10 Min Workout To Correct Bad Posture

No matter how hard you try to avoid it, it’s nonetheless true: your poor posture creates serious repercussions on your physical and mental health, ranging from headaches, decreased lung capacity and neck pain to impinged nerves and damaged intervertebral spinal discs. If you’re already suffering from a medical condition, it’s most likely that your poor posture makes it worse. Or, with other words, by simply fixing your posture you could get rid of a lot of your existing health problems.

If you’re one of those people who are fully aware of their bad posture but can’t seem to make any real effort to fix it, don’t worry, you’re far from the only one dealing with this issue. In fact, bad posture is one of the most common modern ailments, and for a very simple reason at that. The truth is that every change is difficult because it requires breaking up with the old habits and installing new ones, which becomes increasingly hard to do as we get older.

However, posture is a crucial aspect of good health and chronic posture problems shouldn’t be taken lightly. And by taking the time to solve this issue right now, you can prevent serious injuries and painful conditions in the future. In this article, we’ll provide you with a simple yet highly effective guideline on how to fix your poor posture once and for all.

How Does Good Posture Look Like?

Let’s begin by testing how good/bad your posture currently is. First, try balancing something, for example a book, on your head. If you are able to do it, try to keep the same body posture throughout the day and see how that feels. And if your regular posture is terrible, we can safely assume that it feels pretty awkward.

Ideally, if you stand with your back to a wall, your head should be near the wall or touching it when you look straight ahead, your shoulders should rest very close to the wall and your lower back should be slightly arched. If this isn’t the case, you can fix it by regularly performing the following five exercises until good posture becomes a part of you.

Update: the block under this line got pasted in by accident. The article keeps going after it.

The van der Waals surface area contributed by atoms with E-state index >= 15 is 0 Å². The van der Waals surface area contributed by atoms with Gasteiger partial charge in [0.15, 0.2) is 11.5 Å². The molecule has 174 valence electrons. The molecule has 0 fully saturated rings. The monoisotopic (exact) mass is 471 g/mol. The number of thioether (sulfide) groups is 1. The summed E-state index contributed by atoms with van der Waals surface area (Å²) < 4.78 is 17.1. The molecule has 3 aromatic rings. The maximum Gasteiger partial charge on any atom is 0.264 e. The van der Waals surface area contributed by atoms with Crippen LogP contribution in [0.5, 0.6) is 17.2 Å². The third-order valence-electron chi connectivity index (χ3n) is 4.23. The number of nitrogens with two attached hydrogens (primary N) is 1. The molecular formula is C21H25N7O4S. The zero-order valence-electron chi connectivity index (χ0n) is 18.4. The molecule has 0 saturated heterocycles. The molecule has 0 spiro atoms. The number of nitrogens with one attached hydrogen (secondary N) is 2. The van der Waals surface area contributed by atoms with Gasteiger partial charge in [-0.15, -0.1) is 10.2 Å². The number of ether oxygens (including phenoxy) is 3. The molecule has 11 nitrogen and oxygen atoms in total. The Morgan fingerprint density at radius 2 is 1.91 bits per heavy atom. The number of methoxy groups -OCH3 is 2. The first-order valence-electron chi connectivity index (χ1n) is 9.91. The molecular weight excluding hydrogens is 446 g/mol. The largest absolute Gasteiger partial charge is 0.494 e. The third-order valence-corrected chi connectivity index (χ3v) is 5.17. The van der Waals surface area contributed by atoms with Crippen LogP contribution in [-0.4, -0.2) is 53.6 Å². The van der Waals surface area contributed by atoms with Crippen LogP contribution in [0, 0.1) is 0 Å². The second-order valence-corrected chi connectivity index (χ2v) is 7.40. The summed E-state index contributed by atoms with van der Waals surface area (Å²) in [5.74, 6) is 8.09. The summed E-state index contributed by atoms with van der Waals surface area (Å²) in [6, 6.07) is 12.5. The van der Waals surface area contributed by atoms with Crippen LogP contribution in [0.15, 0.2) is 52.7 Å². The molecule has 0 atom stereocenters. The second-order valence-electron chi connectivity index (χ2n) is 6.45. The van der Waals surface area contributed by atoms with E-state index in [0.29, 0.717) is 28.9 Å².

1. Wall Angels
  2. Hip Hinge with Hands Overhead
  3. Standing Horizontal Abduction with TRX (or Band)
  4. Farmer’s Carry
  5. Double- or Single-Leg Bridge Hold

#1. Wall Angels

Stand next to a wall, maintaining good posture and raise your arms up the wall while keeping your core tight. Your spine should remain neutral while your tailbone, lower back, upper back and head should make contact with the wall. Extend your arms fully overhead without arching your back. Don’t let your lower back, elbows or hands come off the wall during the entire movement. If you perform it correctly, the movement will be a bit hard at first, but it will become easier as your elasticity improves. Perform 2 sets of 10 reps.

#2. Hip Hinge with Hands Overhead

Perform a hip hinge (moving the hips through a complete flexion to extension with minimal knee bend) with your arms overhead to give your thoracolumbar fascia (a membrane seated in your posterior thorax and abdomen) a good stretch. Hold the bottom position (seated hips) for 10 seconds. Perform 10 reps.

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